An ongoing commitment to peace and stability on the Korean Peninsula means the United States must protect its allies and deter North Korean aggression.

“It means the complete denuclearization of the Korean Peninsula,” Donilon said. “The United States will not accept North Korea as a nuclear state, nor will we stand by while it seeks to develop a nuclear-armed missile that can target the United States.”

Donilon noted the international community has made clear there will be consequences for North Korea’s violation of its international obligations, and the U.N. Security Council approved new sanctions in response to North Korea’s recent provocative nuclear test.

“By now it is clear that the provocations, escalations and poor choices of North Korea’s leaders are not only making their country less secure, they are condemning their people to a level of poverty that stands in stark contrast not only to South Korea, but every other country in East Asia,” Donilon said.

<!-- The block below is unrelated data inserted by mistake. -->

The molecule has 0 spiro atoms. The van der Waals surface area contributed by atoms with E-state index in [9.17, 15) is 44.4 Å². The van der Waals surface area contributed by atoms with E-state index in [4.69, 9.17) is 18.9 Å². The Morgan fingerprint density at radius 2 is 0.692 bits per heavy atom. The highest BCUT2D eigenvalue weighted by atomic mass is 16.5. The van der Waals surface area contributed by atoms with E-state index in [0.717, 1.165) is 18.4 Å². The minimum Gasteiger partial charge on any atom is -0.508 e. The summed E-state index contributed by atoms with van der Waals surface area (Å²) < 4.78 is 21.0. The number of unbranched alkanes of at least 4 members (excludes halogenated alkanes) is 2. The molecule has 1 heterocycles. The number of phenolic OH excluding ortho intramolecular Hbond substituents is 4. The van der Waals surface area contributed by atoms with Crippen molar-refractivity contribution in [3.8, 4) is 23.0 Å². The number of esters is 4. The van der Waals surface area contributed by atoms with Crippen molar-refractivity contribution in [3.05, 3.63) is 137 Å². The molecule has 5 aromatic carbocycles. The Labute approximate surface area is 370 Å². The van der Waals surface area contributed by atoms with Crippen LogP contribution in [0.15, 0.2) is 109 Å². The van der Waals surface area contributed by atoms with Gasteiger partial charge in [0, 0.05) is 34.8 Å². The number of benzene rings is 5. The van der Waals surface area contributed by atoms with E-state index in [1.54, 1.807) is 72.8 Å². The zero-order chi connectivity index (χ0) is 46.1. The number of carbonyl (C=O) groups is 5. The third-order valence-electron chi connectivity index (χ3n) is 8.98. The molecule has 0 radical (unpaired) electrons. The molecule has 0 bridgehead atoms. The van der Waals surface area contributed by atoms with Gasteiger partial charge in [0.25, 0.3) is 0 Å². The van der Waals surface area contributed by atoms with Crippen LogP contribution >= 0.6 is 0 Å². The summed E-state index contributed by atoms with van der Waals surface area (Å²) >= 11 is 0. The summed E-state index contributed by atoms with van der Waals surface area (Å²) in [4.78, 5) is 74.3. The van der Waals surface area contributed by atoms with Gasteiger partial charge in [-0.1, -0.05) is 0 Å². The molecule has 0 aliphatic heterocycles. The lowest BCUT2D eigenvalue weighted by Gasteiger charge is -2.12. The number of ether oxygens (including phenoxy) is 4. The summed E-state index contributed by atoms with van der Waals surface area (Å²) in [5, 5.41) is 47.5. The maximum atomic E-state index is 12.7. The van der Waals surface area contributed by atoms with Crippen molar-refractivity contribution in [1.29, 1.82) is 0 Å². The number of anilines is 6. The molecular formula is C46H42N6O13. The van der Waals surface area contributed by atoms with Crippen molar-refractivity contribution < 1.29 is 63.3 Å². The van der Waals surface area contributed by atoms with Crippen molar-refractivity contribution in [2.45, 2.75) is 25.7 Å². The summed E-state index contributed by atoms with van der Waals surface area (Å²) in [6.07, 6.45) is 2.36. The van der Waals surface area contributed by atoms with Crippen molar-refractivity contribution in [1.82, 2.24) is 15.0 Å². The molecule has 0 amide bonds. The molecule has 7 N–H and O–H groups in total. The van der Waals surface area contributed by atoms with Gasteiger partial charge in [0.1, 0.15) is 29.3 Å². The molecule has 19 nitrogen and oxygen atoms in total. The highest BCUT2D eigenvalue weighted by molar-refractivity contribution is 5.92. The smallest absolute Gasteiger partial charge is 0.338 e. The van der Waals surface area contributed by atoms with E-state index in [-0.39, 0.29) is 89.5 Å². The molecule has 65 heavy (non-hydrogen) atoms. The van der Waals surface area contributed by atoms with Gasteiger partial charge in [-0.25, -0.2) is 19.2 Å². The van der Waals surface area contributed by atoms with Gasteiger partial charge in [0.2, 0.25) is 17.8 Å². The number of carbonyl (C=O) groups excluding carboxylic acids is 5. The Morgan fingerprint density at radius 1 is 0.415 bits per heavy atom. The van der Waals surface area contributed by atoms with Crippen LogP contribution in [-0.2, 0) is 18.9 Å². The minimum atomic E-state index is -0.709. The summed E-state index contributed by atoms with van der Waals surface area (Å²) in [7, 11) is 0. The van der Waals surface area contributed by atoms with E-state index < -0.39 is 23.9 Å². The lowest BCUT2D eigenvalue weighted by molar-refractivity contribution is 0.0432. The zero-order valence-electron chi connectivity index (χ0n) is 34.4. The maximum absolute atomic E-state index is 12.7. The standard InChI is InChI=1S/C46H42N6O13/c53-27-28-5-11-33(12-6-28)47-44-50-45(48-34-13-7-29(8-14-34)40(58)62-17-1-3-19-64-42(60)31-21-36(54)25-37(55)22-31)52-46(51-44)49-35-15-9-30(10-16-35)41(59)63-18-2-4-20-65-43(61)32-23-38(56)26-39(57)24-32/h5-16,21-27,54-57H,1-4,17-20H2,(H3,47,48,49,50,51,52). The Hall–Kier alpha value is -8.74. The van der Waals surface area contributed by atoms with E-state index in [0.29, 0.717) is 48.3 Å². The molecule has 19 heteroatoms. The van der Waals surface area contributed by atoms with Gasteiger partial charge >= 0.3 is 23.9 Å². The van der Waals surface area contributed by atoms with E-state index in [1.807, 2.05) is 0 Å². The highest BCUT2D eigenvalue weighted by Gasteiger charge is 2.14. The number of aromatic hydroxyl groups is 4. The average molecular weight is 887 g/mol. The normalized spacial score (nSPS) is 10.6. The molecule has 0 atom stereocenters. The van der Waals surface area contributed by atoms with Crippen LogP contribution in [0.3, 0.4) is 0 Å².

Still, the United States will continue to encourage North Korea to choose a better path, Donilon said, emphasizing that North Korea must change its current course and respect international law.
“The United States is prepared to sit down with North Korea to negotiate and to implement the commitments that they and the United States have made,” he said.

Along with heightening a military presence in the region, U.S. policy will include close and expanded cooperation with Japan and South Korea, Donilon said. “The days when North Korea could exploit any seams between our three governments are over,” he said.

Donilon also underscored the importance of close U.S. coordination with China, whose interest in stability on the Korean Peninsula, he said, argues for a clear path to ending North Korea’s nuclear program. A deeper U.S. and China military-to-military dialogue, Donilon said, can address many sources of insecurity and potential competition.